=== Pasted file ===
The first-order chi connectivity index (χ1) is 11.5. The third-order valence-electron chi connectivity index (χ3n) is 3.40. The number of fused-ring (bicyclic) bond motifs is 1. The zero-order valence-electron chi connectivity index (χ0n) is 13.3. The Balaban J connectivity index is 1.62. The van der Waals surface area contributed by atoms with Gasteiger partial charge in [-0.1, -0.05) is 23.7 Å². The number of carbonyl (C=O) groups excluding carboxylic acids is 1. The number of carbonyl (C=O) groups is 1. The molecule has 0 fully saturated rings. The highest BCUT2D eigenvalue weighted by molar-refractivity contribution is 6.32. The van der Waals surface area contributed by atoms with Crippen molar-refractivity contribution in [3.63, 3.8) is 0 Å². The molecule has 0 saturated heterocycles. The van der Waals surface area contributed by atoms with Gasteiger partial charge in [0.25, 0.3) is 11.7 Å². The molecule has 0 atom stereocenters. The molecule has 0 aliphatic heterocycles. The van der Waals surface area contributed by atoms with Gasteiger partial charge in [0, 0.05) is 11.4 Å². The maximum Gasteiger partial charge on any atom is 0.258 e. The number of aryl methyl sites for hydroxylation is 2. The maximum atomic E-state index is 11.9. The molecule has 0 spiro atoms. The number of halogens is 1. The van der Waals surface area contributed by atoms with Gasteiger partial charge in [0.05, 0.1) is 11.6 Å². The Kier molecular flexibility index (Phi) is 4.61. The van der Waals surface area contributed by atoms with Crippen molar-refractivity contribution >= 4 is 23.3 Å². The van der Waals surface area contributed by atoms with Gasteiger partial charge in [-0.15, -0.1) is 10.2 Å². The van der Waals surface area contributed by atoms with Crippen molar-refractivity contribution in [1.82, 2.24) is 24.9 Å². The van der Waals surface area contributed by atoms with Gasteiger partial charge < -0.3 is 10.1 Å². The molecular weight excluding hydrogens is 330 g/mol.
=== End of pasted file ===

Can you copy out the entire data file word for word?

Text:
The first-order chi connectivity index (χ1) is 11.5. The third-order valence-electron chi connectivity index (χ3n) is 3.40. The number of fused-ring (bicyclic) bond motifs is 1. The zero-order valence-electron chi connectivity index (χ0n) is 13.3. The Balaban J connectivity index is 1.62. The van der Waals surface area contributed by atoms with Gasteiger partial charge in [-0.1, -0.05) is 23.7 Å². The number of carbonyl (C=O) groups excluding carboxylic acids is 1. The number of carbonyl (C=O) groups is 1. The molecule has 0 fully saturated rings. The highest BCUT2D eigenvalue weighted by molar-refractivity contribution is 6.32. The van der Waals surface area contributed by atoms with Crippen molar-refractivity contribution in [3.63, 3.8) is 0 Å². The molecule has 0 saturated heterocycles. The van der Waals surface area contributed by atoms with Gasteiger partial charge in [0.25, 0.3) is 11.7 Å². The molecule has 0 atom stereocenters. The molecule has 0 aliphatic heterocycles. The van der Waals surface area contributed by atoms with Gasteiger partial charge in [0, 0.05) is 11.4 Å². The maximum Gasteiger partial charge on any atom is 0.258 e. The number of aryl methyl sites for hydroxylation is 2. The maximum atomic E-state index is 11.9. The molecule has 0 spiro atoms. The number of halogens is 1. The van der Waals surface area contributed by atoms with Gasteiger partial charge in [0.05, 0.1) is 11.6 Å². The Kier molecular flexibility index (Phi) is 4.61. The van der Waals surface area contributed by atoms with Crippen molar-refractivity contribution >= 4 is 23.3 Å². The van der Waals surface area contributed by atoms with Gasteiger partial charge in [-0.15, -0.1) is 10.2 Å². The van der Waals surface area contributed by atoms with Crippen molar-refractivity contribution in [1.82, 2.24) is 24.9 Å². The van der Waals surface area contributed by atoms with Gasteiger partial charge < -0.3 is 10.1 Å². The molecular weight excluding hydrogens is 330 g/mol.